On this 100th anniversary of America’s entry into World War I, we’ll take a brief look at the contribution made by the Holt family and their Caterpillar tractors to the war efforts of several nations, as well as to what was probably the most significant technological development of the war, the military tank.
Senior military commanders everywhere have always been firmly rooted in tradition and usually prepare and equip their forces to “fight the last war.”
For example, in 1910 a wealthy Hungarian farmer ordered a Holt tractor and was so pleased with its performance that he became a Holt dealer with exclusive rights to sell the American tractors in Austro-Hungary and Germany.
The Austro-Hungarian army was duly impressed with the Holt tractors, but the German high command was not, much to their regret when their horse-drawn transport bogged down in the mud of France.
The U.S. Army was equally obtuse and brushed off Ben C. Holt’s pre-war letters offering to demonstrate the Caterpillar tractors. Finally, grudging permission was given for a 1915 demonstration of a Holt 75 at the Rock Island Arsenal-provided Holt paid all the expenses.
This test, along with other later ones, showed that Holt crawler tractors could pull heavy artillery pieces and supplies through mud and over terrain that defeated even the famous Army Mule and at about one-third the cost.
Meanwhile, though shipments from America to the Central Powers-Germany and her allies had been prohibited, Great Britain, France and Russia bought large numbers of Holt tractors beginning shortly after war broke out in 1914, with some 1,200 shipped to the Allies by September 1916.
In March 1916, forces led by Mexican revolutionary leader, Pancho Villa, attacked Columbus, New Mexico, and the Army’s nearby Camp Furlong, looting the town and killing soldiers and civilians.
When General Pershing took the U.S. Army Punitive Expedition against Villa into Mexico a few weeks later, Holt Caterpillar tractors went along.
Pershing later wrote, “The expedition into Mexico would have been impossible without the tractor and motor truck.”
Breaking the deadlock
In 1915, as fighting on the Western Front settled into a stalemate between two strongly fortified lines of trenches, the French, English and Germans all searched for ways to break the deadlock.
A British Army engineering colonel named Ernest D. Swinton had been told by a friend in 1914 that he had just seen “a Yankee machine they call a Holt Caterpillar Tractor,” and that, “This machine climbs like hell.”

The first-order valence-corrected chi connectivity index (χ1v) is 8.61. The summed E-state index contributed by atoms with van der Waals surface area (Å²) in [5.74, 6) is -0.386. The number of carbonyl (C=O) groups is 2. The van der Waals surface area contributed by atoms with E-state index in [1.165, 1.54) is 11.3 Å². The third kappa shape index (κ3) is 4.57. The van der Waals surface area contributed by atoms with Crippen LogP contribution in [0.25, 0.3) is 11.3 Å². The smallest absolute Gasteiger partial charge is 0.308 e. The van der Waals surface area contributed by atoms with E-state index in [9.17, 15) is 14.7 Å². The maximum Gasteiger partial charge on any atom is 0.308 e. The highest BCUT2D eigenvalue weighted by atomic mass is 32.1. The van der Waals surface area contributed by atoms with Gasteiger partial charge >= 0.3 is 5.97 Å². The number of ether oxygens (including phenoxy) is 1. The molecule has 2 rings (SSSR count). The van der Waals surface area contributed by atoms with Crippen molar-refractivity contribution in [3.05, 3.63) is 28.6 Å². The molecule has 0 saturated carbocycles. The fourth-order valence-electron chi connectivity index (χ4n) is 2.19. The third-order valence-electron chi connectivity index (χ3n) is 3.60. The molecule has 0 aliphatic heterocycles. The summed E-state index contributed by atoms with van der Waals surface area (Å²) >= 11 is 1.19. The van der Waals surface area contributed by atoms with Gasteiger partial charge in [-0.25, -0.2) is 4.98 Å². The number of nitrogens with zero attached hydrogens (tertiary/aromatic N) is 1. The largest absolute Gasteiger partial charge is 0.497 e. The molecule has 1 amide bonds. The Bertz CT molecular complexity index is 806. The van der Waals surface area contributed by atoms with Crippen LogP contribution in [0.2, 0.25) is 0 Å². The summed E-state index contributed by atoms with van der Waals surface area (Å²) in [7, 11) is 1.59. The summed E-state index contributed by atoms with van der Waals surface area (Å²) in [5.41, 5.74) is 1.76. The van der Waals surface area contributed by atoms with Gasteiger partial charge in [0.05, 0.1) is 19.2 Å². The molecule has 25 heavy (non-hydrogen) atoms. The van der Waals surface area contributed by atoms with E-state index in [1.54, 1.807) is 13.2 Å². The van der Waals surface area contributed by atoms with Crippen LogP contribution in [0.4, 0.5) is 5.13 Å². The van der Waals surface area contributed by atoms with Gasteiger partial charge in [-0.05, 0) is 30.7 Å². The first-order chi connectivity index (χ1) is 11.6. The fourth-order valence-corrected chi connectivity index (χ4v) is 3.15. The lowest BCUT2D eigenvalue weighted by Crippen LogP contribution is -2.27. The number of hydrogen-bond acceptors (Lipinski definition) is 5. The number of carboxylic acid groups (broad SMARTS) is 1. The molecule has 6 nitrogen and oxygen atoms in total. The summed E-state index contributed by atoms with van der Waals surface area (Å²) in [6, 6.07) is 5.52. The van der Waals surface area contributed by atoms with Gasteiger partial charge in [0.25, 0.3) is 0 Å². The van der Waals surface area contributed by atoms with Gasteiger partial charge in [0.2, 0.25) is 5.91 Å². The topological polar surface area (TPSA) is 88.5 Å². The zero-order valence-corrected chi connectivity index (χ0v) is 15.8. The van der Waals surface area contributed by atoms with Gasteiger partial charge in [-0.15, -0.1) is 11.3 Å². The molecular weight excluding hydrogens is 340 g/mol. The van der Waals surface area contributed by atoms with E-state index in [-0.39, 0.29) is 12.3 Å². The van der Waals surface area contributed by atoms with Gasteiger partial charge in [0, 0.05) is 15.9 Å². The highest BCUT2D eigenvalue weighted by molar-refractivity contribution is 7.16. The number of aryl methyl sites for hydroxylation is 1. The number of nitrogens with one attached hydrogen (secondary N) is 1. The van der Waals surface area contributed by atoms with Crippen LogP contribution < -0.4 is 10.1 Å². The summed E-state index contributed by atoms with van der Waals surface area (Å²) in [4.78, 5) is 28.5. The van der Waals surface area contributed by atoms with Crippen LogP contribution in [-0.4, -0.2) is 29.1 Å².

With this germ of an idea, Swinton recommended a crawler-type machine that could climb a 5-foot wall, cross an 8-foot trench, run 4 MPH, carry several 6-pound guns, and that would have 10mm steel armor.
The British Army brass, typically, wasn’t interested, but someone got to the First Lord of the Admiralty, Winston Churchill, who quickly saw the benefits of such a fighting vehicle and got the prime minister, Lloyd George, interested.
So the first tanks were developed under the auspices of the Royal Navy and, after many dead ends, including trials of the American Bullock and Killen-Strait tractors, a British agricultural machinery maker, Fosters of Lincoln, began making tanks that bore no resemblance to Holt machines, although they did run on tracks.
Use of tanks
The first use of tanks in battle was in September 1916, at Flers, during the battle of the Somme. The machines were deployed in groups of two or three, and of the 49 in the attack, 36 managed to reach the front line, while only 27 reached the Germans and just six broke through.
Although the few tanks that didn’t break down, get lost or stuck in shell holes, or that weren’t destroyed by enemy artillery, were able to flatten barbed wire barriers, destroy machine guns, and panic German troops, the debut of this new weapon of war wasn’t at all impressive
Press reports, however, greatly exaggerated the tanks’ effectiveness, especially in America, and artists who had never laid eyes on a tank rendered drawings of fantastic machines crushing terrified enemy troops.
The prestigious Scientific American reported on the new wonder and gave its readers the impression the tank was an adaptation of a Holt tractor. Many Americans believed Ben Holt had actually invented the tank!
When the U.S. entered the war in April 1917, the Holt factories went on a war footing and by the time of the 1918 Armistice had made more than 5,000 Caterpillar tractors for the U.S. and the Allies. Training tractor drivers. Ben’s son, William, went to France as an Army lieutenant and was responsible for training artillery tractor drivers.
A nephew, Pliny Holt, worked for the Ordnance Department and developed self-propelled tracked-type mounts for artillery pieces. Colonel Swinton visited the United States in April 1918, and stopped in Stockton where he met Ben Holt and made a speech to the Holt workers praising the Caterpillar tractors and the workers’ contribution to the war effort.
The Holt Manufacturing Company not only made a significant contribution to the Allied cause during the war but made a lot of money as well. Total company assets had increased by more than 12 million dollars during 1917 and ’18 and had earned over $23 million in government contracts alone.
They paid for it after the Armistice, however. Millions in government contracts were abruptly canceled and the postwar agricultural recession cut farm machinery sales. There were also many war surplus Holt and other tractors on the market, and many smaller firms that had originally been making war material decided to jump into the tractor market themselves.
The Holt Company survived, however, although Ben didn’t, dying suddenly in November 1920. In 1925, Holt and its largest competitor, C.L. Best Tractor Co., both on shaky financial ground, merged and formed the Caterpillar Tractor Co. that is still in business today.